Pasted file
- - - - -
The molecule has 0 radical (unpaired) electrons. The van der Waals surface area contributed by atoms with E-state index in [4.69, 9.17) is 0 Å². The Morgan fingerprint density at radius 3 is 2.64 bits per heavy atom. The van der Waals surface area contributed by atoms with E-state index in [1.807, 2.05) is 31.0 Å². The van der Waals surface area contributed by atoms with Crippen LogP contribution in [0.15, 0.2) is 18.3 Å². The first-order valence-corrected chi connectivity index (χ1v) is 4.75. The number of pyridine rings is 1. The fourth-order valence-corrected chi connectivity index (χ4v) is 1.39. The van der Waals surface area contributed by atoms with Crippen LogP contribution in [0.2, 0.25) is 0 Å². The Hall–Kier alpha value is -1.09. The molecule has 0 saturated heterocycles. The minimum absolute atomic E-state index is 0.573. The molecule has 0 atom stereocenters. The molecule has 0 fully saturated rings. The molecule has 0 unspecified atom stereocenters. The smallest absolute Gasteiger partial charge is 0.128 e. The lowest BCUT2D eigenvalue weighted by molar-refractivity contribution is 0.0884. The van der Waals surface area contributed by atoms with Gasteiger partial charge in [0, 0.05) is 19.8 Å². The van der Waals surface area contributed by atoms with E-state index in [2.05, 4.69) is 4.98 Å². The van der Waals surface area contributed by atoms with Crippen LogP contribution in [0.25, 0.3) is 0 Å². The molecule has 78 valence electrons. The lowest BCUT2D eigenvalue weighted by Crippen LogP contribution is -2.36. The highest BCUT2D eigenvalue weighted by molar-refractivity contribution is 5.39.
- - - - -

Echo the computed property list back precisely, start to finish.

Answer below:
The molecule has 0 radical (unpaired) electrons. The van der Waals surface area contributed by atoms with E-state index in [4.69, 9.17) is 0 Å². The Morgan fingerprint density at radius 3 is 2.64 bits per heavy atom. The van der Waals surface area contributed by atoms with E-state index in [1.807, 2.05) is 31.0 Å². The van der Waals surface area contributed by atoms with Crippen LogP contribution in [0.15, 0.2) is 18.3 Å². The first-order valence-corrected chi connectivity index (χ1v) is 4.75. The number of pyridine rings is 1. The fourth-order valence-corrected chi connectivity index (χ4v) is 1.39. The van der Waals surface area contributed by atoms with Crippen LogP contribution in [0.2, 0.25) is 0 Å². The Hall–Kier alpha value is -1.09. The molecule has 0 saturated heterocycles. The minimum absolute atomic E-state index is 0.573. The molecule has 0 atom stereocenters. The molecule has 0 fully saturated rings. The molecule has 0 unspecified atom stereocenters. The smallest absolute Gasteiger partial charge is 0.128 e. The lowest BCUT2D eigenvalue weighted by molar-refractivity contribution is 0.0884. The van der Waals surface area contributed by atoms with Gasteiger partial charge in [0, 0.05) is 19.8 Å². The van der Waals surface area contributed by atoms with E-state index in [2.05, 4.69) is 4.98 Å². The van der Waals surface area contributed by atoms with Crippen LogP contribution in [0.25, 0.3) is 0 Å². The molecule has 78 valence electrons. The lowest BCUT2D eigenvalue weighted by Crippen LogP contribution is -2.36. The highest BCUT2D eigenvalue weighted by molar-refractivity contribution is 5.39.